The NEA adopted Standing Rule Amendment 1 to order all future NEA materials to replace references to K-12 with Pre-K-12. That’s a clear message that the NEA sees its future in lining up more union members by expanding the role of public schools to get three- and four-year-old children.
Resolution B-1 repeats the demand the NEA has made for several years for “early childhood education programs in the public schools for children from birth through age eight,” in addition to “compulsory attendance” in Kindergarten.This resolution also insists that Pre-K programs have “diversity-based curricula” and “bias-free screening devices.”
It must have been difficult for the Resolutions Committee to add any new pro-homosexual resolutions to the twenty passed last year, but they did. The NEA voted to “publish Articles to celebrate the contributions of GLBT (gay, lesbian, bi-sexual, transgender) teachers and GLBT friends of education.”
Feminist resolutions passed by the NEA include endorsement of the Equal Rights Amendment, abortion, family planning clinics in public schools, hiring on the basis of “comparable worth” instead of “market value,” and the use of so-called non-sexist language.
The NEA adopted Resolution B-16 to urge Hispanics to be involved in “lobbying efforts for federal programs.” Among those political goals, of course, is support of “passage of the Dream Act that provides a pathway for undocumented college students to obtain a Green Card and eventual citizenship,” endorsed in New Business Item 11.
Among the other political resolutions adopted by the NEA Convention were endorsements of single-payer (government) health care, reparations for descendants of slaves, statehood for the District of Columbia, compliance with unratified United Nations treaties, opposition to English as our official language, opposition to a moment of silence in schools, and strict regulation of guns. NEA Resolution H-1 urges members “to become politically involved” in the NEA’s political action committees, and we all know that means electing Democratic candidates.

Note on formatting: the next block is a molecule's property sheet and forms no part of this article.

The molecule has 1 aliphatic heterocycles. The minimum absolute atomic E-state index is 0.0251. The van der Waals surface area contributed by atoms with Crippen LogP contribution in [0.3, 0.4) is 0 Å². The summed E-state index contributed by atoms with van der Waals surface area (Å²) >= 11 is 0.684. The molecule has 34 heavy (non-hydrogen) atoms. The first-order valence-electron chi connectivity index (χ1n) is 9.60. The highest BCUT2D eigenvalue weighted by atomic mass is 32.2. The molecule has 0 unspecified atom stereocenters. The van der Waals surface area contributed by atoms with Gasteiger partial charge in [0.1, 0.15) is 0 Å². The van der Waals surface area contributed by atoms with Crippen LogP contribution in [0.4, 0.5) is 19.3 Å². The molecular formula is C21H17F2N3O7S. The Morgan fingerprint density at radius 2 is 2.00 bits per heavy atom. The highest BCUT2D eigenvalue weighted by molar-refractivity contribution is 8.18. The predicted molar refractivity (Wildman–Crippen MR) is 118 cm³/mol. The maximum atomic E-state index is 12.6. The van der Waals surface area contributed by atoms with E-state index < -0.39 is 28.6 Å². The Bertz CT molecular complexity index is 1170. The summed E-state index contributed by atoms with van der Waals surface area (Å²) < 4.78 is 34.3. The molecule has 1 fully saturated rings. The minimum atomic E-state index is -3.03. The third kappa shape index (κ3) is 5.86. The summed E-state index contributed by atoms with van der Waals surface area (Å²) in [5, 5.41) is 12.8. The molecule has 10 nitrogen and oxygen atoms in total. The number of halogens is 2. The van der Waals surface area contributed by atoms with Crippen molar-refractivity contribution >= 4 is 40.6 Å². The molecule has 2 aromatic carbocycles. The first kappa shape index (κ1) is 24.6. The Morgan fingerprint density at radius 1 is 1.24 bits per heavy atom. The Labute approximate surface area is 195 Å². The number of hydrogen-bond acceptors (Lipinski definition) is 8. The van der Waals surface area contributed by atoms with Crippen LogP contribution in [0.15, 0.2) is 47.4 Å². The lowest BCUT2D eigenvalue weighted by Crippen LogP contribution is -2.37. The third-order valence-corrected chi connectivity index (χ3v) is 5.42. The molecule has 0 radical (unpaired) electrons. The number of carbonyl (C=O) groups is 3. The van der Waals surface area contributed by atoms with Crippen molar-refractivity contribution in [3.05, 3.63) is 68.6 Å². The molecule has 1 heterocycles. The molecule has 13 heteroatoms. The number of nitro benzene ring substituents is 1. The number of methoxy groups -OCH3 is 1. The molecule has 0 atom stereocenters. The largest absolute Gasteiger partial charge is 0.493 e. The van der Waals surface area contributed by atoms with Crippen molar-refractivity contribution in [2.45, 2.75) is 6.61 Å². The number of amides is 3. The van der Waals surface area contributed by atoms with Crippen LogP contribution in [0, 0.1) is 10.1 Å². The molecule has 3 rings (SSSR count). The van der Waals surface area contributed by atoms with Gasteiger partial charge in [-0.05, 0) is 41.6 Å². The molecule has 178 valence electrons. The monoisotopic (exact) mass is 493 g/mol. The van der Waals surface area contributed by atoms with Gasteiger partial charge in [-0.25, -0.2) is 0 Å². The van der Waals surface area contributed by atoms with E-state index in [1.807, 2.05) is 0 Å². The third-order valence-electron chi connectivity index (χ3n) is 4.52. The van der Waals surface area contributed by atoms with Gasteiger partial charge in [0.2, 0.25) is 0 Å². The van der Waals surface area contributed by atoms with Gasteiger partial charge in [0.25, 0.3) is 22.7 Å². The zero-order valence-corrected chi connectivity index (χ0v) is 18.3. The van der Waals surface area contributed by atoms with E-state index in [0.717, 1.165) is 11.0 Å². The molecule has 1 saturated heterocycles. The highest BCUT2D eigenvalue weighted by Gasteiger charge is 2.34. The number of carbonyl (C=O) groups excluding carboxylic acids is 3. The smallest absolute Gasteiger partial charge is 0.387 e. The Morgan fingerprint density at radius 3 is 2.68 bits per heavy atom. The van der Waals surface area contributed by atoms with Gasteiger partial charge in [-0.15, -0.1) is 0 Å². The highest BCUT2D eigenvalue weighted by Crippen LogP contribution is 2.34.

The NEA did pass a few resolutions about education, but none about doing a better job of teaching children to read. The NEA supports public school courses in multiculturalism, global education, environmental education, bilingual education, AIDS education, and self-esteem, but opposes voucher plans, tuition tax credits, parental-option plans, and homeschooling.
The most exciting event during the NEA Convention was the presentation of the Friend of Education Award to the “Wisconsin 14,” the state legislators who fled their state rather than vote for legislation that would slightly modify collective bargaining rights for state employees. The legislators hid out in Illinois for three weeks.